With more and more people taking equitation lessons and becoming horse owners, it started to be very important to learn about the animals they’re taking care of. While we do get to know a lot about a horse’s performances, there’s little known about their senses. Have you ever wondered how do horses see what’s around them?
Eyesight is one of the most important senses we and most animals have, but that doesn’t mean we all see the world in the same manner. The behavior of a horse is related to his eyesight, so one must take that into consideration when doing horse training, as a better understanding of the animal will lead to better overall results.
How Do Horses See
The eye of a horse is one of the largest eye a land mammal has but that doesn’t mean they’re also the best at seeing things in any conditions as there are several abilities to take into consideration.
Field of View
One of the most important parts of vision is the field of view. As you’ve noticed, the eyes of a horse are placed on the sides of their head, which leads to a 200 degree field of view for the animal. That makes horses have a very good peripheral vision compared to us humans, and they can see a little bit behind as well.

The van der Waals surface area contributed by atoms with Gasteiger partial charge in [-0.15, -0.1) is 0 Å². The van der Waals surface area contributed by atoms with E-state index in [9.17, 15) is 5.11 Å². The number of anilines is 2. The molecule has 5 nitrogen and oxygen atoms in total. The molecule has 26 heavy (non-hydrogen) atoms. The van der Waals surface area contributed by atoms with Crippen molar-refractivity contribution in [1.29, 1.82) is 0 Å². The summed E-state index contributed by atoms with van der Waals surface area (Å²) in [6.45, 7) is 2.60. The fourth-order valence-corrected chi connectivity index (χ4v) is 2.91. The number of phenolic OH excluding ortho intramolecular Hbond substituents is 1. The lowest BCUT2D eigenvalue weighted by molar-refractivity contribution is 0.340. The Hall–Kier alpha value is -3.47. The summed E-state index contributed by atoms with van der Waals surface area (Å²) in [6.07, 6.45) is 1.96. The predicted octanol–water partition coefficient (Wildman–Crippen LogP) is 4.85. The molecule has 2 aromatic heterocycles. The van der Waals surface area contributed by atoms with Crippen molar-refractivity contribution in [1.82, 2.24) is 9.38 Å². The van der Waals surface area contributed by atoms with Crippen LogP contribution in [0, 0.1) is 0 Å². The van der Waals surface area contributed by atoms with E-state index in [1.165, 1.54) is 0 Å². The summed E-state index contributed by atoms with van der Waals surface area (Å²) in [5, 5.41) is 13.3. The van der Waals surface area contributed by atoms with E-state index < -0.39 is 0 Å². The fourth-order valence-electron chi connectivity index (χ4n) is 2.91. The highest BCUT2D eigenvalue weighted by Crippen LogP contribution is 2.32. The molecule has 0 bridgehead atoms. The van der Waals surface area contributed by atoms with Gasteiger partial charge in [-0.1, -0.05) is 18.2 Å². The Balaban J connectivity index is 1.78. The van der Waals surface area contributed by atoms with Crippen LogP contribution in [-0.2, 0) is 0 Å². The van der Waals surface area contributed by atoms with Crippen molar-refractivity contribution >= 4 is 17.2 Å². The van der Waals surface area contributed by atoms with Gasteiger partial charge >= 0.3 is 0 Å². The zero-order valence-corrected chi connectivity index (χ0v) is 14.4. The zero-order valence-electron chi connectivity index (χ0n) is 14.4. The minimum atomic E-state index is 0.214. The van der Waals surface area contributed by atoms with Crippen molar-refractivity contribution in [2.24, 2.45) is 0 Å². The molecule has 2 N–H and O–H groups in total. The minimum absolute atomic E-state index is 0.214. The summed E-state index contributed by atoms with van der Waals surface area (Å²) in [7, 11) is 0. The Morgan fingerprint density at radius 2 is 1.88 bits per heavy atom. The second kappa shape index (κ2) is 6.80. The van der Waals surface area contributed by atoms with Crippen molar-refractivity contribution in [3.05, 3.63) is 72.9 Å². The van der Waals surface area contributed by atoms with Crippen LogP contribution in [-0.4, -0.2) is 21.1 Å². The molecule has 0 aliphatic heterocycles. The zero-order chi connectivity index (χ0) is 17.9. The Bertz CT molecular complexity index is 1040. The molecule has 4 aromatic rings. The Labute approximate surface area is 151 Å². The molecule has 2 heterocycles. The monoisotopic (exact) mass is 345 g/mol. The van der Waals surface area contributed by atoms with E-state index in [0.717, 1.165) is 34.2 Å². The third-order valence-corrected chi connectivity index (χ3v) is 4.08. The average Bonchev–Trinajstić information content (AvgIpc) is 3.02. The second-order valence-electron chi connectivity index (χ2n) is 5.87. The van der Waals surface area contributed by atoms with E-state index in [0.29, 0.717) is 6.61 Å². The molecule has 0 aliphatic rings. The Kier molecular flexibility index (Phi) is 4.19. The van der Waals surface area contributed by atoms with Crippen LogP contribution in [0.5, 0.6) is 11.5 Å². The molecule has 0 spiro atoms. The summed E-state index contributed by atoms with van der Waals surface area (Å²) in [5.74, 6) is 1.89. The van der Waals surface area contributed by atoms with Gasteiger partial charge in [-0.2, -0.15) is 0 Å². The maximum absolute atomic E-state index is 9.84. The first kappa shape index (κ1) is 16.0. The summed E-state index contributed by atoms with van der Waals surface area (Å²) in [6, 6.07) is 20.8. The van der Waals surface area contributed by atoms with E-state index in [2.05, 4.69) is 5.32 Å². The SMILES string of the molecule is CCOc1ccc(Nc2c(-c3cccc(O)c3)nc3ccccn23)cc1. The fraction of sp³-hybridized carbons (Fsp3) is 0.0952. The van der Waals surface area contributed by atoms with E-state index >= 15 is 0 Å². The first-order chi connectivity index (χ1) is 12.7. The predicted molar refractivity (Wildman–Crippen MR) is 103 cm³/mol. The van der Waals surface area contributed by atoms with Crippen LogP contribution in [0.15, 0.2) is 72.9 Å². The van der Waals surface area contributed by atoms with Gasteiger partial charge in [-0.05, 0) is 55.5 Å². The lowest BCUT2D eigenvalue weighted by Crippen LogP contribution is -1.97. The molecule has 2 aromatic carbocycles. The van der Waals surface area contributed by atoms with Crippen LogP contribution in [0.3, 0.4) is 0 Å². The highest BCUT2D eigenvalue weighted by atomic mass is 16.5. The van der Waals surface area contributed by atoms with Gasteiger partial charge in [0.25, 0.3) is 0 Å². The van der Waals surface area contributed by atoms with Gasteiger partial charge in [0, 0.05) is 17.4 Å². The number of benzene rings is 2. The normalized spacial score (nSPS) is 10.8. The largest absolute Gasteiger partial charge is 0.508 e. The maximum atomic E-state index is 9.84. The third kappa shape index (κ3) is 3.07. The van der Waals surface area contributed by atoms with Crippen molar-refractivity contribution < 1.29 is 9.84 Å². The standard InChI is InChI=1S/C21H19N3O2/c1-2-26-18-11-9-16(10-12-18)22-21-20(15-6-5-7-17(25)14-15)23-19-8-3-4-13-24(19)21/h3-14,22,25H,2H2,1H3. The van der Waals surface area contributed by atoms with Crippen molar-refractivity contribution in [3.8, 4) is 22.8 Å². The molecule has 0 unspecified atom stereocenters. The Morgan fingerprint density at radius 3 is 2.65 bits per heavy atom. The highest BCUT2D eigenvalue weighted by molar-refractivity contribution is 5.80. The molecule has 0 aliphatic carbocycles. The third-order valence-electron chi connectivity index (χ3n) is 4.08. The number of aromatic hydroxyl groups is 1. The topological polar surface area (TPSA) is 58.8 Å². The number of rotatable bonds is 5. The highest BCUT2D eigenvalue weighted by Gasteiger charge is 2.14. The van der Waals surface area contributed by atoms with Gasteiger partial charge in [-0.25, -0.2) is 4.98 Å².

Despite all that, they still have some blind spots below the nose, above their head and directly behind them.
Depth perception is the ability that allows an animal to judge distances, and since horses are prey animals which get to run at high speeds, that’s an important skill to have. And it seems that horses do have excellent depth perception and they can appreciate very well both distance and height.
The depth perception of horses is comparable to that of cats, but they seem to have trouble in telling two objects apart if the objects are close together. For example, we could tell that the objects are separate, but the horse will see them like one big singular thing.
When it comes to how do horses see color, the matter is a little bit complicated, as it’s hard to test any assumption regarding color vision.
While some scientists believe that horses see no color at all, others are of a different opinion, stating that horses can somewhat distinguish blue or red from gray with ease but it’s harder for them to differentiate between green and yellow.
While the night vision in horses doesn’t get close to that of cats for example, they still see better in dark than we humans can. On the other side though, they take longer for their eyes to adapt to changing light conditions, which makes them prone to fear and anxiety when moving them from somewhere light to pitch black, so do have that in mind when moving your horse around.
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